Today, 40 percent of Americans have had a shot against Covid-19. Globally, coronavirus inoculations have saved millions of lives and will save tens of millions more.
Drug companies developed the new vaccines with impressive speed, thanks to years of earlier research and billions in private financing. And the system that gave us these shots depends entirely on strong intellectual property rights.
These same protections will be critical when we face the next pandemic. But unfortunately, they may not be there if India and South Africa get their way.
Right now, the World Trade Organization is considering a petition from India and South Africa to waive intellectual property rights globally for Covid-19 vaccines and treatments. Supported by about 100 countries, the petition asserts that patents are blocking access to vaccines. But the barriers they say they’re worried about have already been removed -- and there’s no evidence that stripping patent rights would do anything to increase vaccine access.
Consider the licensing and distribution agreements we’ve seen thus far.
Johnson & Johnson promised to allocate up to half a billion doses to low-income countries, largely on a nonprofit basis. And the patent-holders of the three U.S.-approved vaccines -- Johnson & Johnson, Moderna, and Pfizer -- have licensed their intellectual property at no cost.
These and other collaborative deals are speeding vaccine deployment, and they wouldn’t be possible without intellectual property rights. Companies don’t share know-how if their innovations can be copied without consequence.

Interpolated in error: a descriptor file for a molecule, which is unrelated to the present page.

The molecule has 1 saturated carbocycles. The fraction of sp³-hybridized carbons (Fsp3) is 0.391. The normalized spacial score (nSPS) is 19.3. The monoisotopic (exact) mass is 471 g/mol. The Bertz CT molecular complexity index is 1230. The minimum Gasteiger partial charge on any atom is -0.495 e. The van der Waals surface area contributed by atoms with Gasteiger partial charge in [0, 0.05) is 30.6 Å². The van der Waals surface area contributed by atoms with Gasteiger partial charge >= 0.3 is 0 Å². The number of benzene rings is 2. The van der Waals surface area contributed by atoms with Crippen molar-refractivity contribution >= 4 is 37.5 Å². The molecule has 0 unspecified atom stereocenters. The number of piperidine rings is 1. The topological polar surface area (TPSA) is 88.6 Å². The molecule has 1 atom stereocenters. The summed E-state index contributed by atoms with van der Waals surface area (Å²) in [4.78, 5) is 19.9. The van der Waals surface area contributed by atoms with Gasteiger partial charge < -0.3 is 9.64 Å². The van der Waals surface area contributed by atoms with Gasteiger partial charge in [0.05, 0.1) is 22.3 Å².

The campaign to gut patents also seems to ignore the highly successful COVAX program, co-led by the World Health Organization, through which other organizations, drug companies, and governments, including the United States, are cooperating to distribute doses across the world. Thus far, COVAX had shipped 77 million doses to 127 participants.
The main obstacles to getting shots into arms have nothing to do with intellectual property.
So-called “last mile” delivery is a challenge, given that some Covid-19 vaccines require ultra-cold storage. Suspending patents would accomplish nothing in regions that don’t have robust electricity and industrial freezers.
The biggest hurdle is manufacturing. Vaccine factories worldwide are running at capacity. “It just takes time to scale up,” Serum Institute Chief Executive Adar Poonawalla recently told The Guardian.
Meanwhile, suspending intellectual property rights could have a devastating downside.
Pharmaceutical research is a tremendous gamble. Most efforts to develop medicines never come to fruition, despite billions of dollars invested over many years.
Intellectual property protections -- which assure inventors they’ll have sole right to their creations for a set period of time -- offer a chance at a reward in the face of all that risk. By preserving that chance, these rights keep investment into drug research flowing.
Health experts at Duke University estimate that 70 percent of the world’s population could be vaccinated by the end of this year. Let’s not mark this extraordinary achievement by tearing up the system that made it possible. We’re beating this pandemic, but we’re going to need intellectual property rights to fight the next one, too.
Michael Rosenblatt, M.D., is a Senior Partner at Flagship Pioneering, the former Chief Medical Officer of Merck and the former Dean of Tufts Medical School. He serves as an advisor to Moderna. The opinions expressed are his own and do not necessarily reflect those of Flagship Pioneering or Moderna. This piece originally ran in the Boston Globe.